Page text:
Friday, July 5, 2013

A Second Cousin Adds to My Chromosome Map and Answers A Nagging Genealogical Question

I was so happy to receive results for a 23andMe kit that I had sent to my second cousin a few weeks ago. I haven't had much opportunity to work on my own research or add to my known cousin studies lately, so it was nice to get a result that not only put to rest a nagging doubt about my genealogy, but gave me a substantial amount of DNA to add to my chromosome map.

Willard and Blanche (Purdy) Moore

These new results were from a male second cousin of mine. Our common ancestors are our great grandparents Willard Moore and Blanche Purdy. Having him test killed two birds with one stone, so to speak. He is related to me on my father's direct paternal line, so he carries the Moore surname. Since my dad has so few Y-DNA matches and only one borderline 33/37 Moore surname match, I have been wanting to "walk up" my Moore ancestral line, testing as I go to make sure that my all of my dad's relatives match as they should.

Through DNA testing, I have already confirmed that my dad and his brother were full siblings, as expected. The nagging doubt sprung from the fact that when I compared the 23andMe results for my female Moore second cousin, we shared much less DNA than expected for that relationship (1.17% versus 3.125%). That held true for comparisons against all of my relatives except for my paternal aunt, so I was looking forward to these new results to confirm that our Moore grandfathers were really full siblings.

Jack and Fred Moore

When I chose who to test with this kit, I looked for someone who was not only related on this line, but carried the Moore surname, so I could confirm that he shared the same usual I2b1 Y-DNA haplogroup subclade as my father. My Moore Cousin #2 fit the bill perfectly.

Fred and Jack with their father Willard

Today I received his results and not only does he carry a Y-chromosome with the I2b1 haplogroup, but he shares 3.84% of my autosomal DNA over 9 segments. Much of this was shared on different segments than my female second cousin on this line (they are first cousins), so it will really enhance my chromosome map. In the chart below, you can see the first Moore 2nd cousin that I compared myself to in the dark blue and the latest one in the light green.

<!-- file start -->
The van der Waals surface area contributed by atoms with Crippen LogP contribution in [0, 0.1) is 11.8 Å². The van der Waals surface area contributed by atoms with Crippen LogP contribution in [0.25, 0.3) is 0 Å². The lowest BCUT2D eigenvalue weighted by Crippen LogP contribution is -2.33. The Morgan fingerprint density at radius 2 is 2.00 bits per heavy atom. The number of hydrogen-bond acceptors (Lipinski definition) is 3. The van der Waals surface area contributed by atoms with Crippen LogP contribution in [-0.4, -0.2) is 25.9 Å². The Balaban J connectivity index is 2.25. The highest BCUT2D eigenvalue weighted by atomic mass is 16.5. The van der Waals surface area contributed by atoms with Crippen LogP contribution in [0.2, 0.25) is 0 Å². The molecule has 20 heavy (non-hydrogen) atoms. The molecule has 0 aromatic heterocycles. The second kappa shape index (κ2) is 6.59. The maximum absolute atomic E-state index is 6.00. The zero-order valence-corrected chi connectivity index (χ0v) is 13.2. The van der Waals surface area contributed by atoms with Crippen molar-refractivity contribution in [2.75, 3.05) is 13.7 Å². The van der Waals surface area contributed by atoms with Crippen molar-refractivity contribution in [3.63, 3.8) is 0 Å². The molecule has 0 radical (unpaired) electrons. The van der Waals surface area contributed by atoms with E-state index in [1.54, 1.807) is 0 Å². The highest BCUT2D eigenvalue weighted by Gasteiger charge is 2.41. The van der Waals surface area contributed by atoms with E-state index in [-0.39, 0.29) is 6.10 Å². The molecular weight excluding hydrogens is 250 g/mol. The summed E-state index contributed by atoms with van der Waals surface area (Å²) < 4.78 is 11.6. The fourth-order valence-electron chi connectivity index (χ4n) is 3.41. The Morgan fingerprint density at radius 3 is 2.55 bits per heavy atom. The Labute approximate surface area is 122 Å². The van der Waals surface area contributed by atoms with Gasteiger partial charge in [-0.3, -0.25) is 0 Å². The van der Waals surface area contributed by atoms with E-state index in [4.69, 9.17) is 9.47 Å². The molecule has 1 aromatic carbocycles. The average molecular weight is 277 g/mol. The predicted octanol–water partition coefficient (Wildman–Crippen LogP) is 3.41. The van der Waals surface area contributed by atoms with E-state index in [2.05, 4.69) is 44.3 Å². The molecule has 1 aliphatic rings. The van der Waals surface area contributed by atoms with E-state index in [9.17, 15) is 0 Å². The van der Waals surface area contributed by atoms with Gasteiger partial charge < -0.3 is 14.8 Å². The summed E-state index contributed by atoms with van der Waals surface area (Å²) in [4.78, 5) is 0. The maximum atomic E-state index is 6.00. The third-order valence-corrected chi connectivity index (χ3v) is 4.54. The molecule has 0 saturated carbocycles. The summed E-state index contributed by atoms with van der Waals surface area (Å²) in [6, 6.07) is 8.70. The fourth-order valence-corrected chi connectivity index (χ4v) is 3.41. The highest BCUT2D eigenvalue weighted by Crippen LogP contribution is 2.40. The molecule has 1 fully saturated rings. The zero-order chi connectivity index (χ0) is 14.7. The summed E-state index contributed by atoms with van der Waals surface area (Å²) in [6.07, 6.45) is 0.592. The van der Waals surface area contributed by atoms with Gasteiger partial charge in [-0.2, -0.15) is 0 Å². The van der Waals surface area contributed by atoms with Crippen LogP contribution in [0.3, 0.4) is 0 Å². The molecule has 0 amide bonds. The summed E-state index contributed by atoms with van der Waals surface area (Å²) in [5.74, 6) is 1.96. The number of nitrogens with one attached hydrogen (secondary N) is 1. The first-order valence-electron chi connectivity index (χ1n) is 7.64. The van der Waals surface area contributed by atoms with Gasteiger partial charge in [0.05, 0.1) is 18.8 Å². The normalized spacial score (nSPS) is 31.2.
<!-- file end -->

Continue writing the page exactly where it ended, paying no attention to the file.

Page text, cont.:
I was surprised how different the DNA is that we share since they are (confirmed) first cousins. Notable is the huge 90 cM segment on Chromosome 2. I have a much smaller segment in common with Cousin #1 on that chromosome, so this new comparison will help to extend that segment to cover a significant amount of my paternal chromosome 2 in addition to adding a smaller segment toward the end of the chromosome.

This was a good reminder of how much autosomal DNA sharing can vary within the acceptable range for a relationship. This concept can also be demonstrated by comparing my sisters and myself against this male Moore second cousin. The amount of DNA that I share with him (in light blue) is approaching double what one of my sisters (in dark blue) shares with him.

Another interesting aspect of this comparison is that I now have a 2nd cousin, a 3rd cousin and a 3rd cousin once removed to compare from this Moore line.

Notice how quickly the amount of DNA shared drops from one level of relationship to another, especially the dramatic drop between 2nd and 3rd cousin. Of course, this is just an example and not necessarily indicative of the expected amount of sharing for these relationships.

Probably the best thing about testing this cousin is that I get to update my chromosome map!

My Chromosomes Mapped to My Ancestors (click to enlarge)

This result really inspires me to send those other kits that I have sitting on my desk out to additional cousins! So, who's next?


  1. Nice writeup CeCe. I need to get back to testing more of my kinfolk as well. I liked the concept of your chromosome map. It provides me inspiration to do it myself.


  2. You really make a great case here for testing close relatives descended from your 8 great-grandparents and even the 16 great-greats. Thanks.

  3. Wonderful! I really need to start doing this graphically. Where did you find the chromosome chart that you used for your final map? It really is a beautiful representation!

  4. Thank you all for commenting!
    Lisa, I used our editing program (After Effects) and Photoshop. I have been begging for a program for years! Kitty Cooper is working on one now.

  5. Heck, CeCe, I just realized I must have some segments to label from my mother! I have matches with three male McElrea cousins (my mother's maiden name). I've been so interested in connecting them all together, I forgot about charting for my own genome! Kitty will make a lot of people happy with her efforts.


  6. Very nice Cece.. I suggest testing a Moore from the Delaware Valley since my Moore that we connect on is from Delaware or Maryland.

  7. CeCe:
    You never fail to continually surprise me with your knowledge of this subject. I love the use of DNA Mapping and am looking forward to being able to do this with my own matches. Please do forward this newest tool as soon as it is available. So very interesting!

  8. CeCe,

    I understand about gaussian distributions (and such like), but I wonder if some of the variations in reported DNA sharing by 23andme are caused by the threshold filters they establish before they recognize some portion of DNA as being 'shared'.


  9. CeCe:

    Great write up and I love your DNA map. Unfortunely, I do not have family to help compare with since I'm adopted. I was interested in your % of your matches. Makes me wonder about my 23andme results about matches that show as 2nd cousins (the closest I have). Thanks for your blog :) Keep it up